So…it was supper time by the time we got there. Jim knew exactly where he wanted to go. A place he had seen on tv and while passing through town in the past – The BIG Texan Steak Ranch. He said he wasn’t up to the 72oz steak. 😊 (Maybe another time)

We ended up spending the night at the hotel that was just across the parking lot. As we opened the door, Jim said, “Now, THIS makes it feel like we’re on vacation!” And here is why:

The next morning, we made our way east of Amarillo to visit with a farmer about cutting his wheat. The best part of the job we have is dealing with really good people. A fellow harvester knew we were in trouble with the beginning of our 2016 run and suggested we make the contact. What we encountered was some of the flattest wheat acres we’ve ever seen and the opportunity to meet more good people! We were blessed all the way around. It looks like we have a place to start…thank God! The farmer said he thought we’d be in the field June 6. 

After our visit, the farmer suggested we take a quick trip to see the Palo Duro Canyon. All I could say was, WOW! This is the 2nd largest canyon in the United States. Want to guess what is first?

We finally saw some Texas sunshine and boy did it feel good! I have a feeling the next time we’re in this area, it won’t be quite as lovely (the Texas sun). 

And who couldn’t stop along the road and take advantage of a few pics of some real Texas Longhorns?

Our day ended by going back to Jim Deibert’s shop to partake in his annual cream can celebration. He had a large crowd of family, friends and employees gathered for a great time. I believe he estimated approximately 100 people in attendance.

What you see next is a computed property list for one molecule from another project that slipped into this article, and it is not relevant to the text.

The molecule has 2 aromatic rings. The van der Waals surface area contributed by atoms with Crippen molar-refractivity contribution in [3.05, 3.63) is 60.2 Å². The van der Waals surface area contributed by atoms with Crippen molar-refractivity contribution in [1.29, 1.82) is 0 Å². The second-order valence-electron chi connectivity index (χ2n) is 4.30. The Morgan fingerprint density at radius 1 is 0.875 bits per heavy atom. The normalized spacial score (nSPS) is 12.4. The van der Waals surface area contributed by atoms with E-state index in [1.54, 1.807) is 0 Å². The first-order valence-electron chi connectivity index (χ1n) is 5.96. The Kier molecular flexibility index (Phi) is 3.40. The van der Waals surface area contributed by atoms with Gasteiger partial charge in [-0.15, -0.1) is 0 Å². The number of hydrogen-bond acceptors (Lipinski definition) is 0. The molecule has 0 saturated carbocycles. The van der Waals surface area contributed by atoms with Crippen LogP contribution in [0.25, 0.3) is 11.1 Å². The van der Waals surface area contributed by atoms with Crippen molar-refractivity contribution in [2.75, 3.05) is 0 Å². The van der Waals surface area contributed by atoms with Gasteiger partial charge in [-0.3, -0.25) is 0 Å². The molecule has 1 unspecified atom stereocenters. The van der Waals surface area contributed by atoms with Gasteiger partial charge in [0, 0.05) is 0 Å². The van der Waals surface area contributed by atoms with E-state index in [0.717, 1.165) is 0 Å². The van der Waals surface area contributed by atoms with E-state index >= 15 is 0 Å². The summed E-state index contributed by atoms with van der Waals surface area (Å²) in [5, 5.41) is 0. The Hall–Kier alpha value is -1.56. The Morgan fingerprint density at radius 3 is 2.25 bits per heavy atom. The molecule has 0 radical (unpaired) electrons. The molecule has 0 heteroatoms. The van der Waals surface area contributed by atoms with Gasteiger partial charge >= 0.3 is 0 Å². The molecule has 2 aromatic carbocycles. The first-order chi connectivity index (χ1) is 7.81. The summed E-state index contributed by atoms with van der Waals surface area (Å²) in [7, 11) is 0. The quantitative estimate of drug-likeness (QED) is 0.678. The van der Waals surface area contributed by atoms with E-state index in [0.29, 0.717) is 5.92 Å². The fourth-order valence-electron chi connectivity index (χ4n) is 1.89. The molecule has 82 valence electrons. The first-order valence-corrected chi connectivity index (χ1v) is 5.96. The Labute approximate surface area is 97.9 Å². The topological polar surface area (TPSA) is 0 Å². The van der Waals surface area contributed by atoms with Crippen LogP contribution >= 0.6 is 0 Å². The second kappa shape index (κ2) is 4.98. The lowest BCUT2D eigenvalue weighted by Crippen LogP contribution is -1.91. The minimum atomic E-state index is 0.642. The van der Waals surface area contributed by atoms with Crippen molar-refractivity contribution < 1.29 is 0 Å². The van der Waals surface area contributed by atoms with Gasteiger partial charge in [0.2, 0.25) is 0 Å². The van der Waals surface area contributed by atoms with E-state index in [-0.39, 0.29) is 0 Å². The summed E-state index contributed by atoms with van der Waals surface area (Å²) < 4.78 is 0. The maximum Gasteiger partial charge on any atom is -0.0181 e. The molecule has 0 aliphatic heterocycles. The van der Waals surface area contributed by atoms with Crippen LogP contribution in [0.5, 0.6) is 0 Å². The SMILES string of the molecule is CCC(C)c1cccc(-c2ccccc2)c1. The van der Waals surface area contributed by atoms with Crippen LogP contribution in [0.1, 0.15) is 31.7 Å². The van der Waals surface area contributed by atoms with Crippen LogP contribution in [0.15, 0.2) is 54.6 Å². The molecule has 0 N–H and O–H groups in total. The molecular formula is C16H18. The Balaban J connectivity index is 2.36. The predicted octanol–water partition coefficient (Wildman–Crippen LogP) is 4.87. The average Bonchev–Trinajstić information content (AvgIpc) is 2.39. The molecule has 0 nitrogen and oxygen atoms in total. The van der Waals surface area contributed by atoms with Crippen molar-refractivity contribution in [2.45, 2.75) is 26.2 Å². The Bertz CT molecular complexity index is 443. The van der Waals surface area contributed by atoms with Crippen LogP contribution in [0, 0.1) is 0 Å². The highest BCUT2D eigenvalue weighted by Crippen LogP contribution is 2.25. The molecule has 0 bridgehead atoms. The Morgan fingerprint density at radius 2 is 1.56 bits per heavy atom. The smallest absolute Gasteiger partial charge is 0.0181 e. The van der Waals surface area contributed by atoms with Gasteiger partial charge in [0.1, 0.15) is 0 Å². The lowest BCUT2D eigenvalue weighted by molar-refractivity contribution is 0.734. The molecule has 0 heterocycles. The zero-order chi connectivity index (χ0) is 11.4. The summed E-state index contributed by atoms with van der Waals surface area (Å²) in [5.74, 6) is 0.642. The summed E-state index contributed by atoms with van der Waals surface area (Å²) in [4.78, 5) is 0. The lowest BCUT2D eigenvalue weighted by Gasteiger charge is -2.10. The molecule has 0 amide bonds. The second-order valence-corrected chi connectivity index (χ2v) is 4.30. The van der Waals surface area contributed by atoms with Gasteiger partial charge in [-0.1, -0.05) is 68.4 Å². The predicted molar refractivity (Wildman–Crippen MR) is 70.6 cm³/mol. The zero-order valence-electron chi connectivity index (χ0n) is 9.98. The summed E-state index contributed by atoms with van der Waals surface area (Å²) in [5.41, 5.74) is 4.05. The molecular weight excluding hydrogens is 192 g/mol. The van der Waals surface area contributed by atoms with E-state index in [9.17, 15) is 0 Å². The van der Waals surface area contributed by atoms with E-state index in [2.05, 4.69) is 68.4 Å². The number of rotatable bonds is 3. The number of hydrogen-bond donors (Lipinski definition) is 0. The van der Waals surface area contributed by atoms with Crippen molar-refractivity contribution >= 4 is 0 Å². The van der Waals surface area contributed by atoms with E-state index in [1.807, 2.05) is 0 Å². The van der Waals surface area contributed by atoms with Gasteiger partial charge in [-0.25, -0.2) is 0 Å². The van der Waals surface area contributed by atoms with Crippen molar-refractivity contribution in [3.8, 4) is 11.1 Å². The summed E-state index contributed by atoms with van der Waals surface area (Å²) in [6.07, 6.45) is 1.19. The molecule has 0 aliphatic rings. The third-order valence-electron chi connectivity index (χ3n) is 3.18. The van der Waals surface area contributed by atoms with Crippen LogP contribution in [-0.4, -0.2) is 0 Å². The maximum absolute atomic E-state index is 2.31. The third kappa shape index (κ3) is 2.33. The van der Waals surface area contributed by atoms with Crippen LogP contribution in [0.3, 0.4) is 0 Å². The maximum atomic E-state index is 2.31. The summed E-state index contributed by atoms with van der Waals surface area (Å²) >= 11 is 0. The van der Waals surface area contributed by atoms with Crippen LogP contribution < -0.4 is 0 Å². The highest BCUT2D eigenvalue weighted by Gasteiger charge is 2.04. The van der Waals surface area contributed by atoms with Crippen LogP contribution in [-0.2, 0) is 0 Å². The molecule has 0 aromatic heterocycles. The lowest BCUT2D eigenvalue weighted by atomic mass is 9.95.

I finally got to meet the famous Jordan Taylor of J. Taylor Photography. If you have never seen his pictures (especially of the 2014 harvest), you’ve got to take the time to visit his Facebook page and also his website

The first time I sorta met Kelly and Warwick Denton was in Omaha at the 2016 USCHI annual convention. I was surprised to see them at the party and also to learn they will be joining JKD Harvesting on the wheat run. I think I heard that Warwick will be driving truck and Kelly has taken on the job of cook. And what a challenge that could be! She’ll be cooking for a crowd of about 20 every day. Kelly and Warwick are from New Zealand. Kelly has a Facebook page – Karen Denton (Kelly). I told her she should begin a blog and write about her adventures. If she does create one, I’ll share the link in another post. Their story is a fun one to hear!

We spent the night in Colby again and woke up to more rain. Rain..it’s a good thing…especially while wheat is “filling”. We “mosied” home at a turtle’s pace as there was no hurry. 

So glad to know we have one large stress eliminated…where to start. The reason this is even a cause of concern is because the job we usually start our season at (Shattuck, OK) turned their wheat acres into cow food. 100% of the acres we have cut in the past were being grazed. We saw quite a few fields with cattle in them on our trip.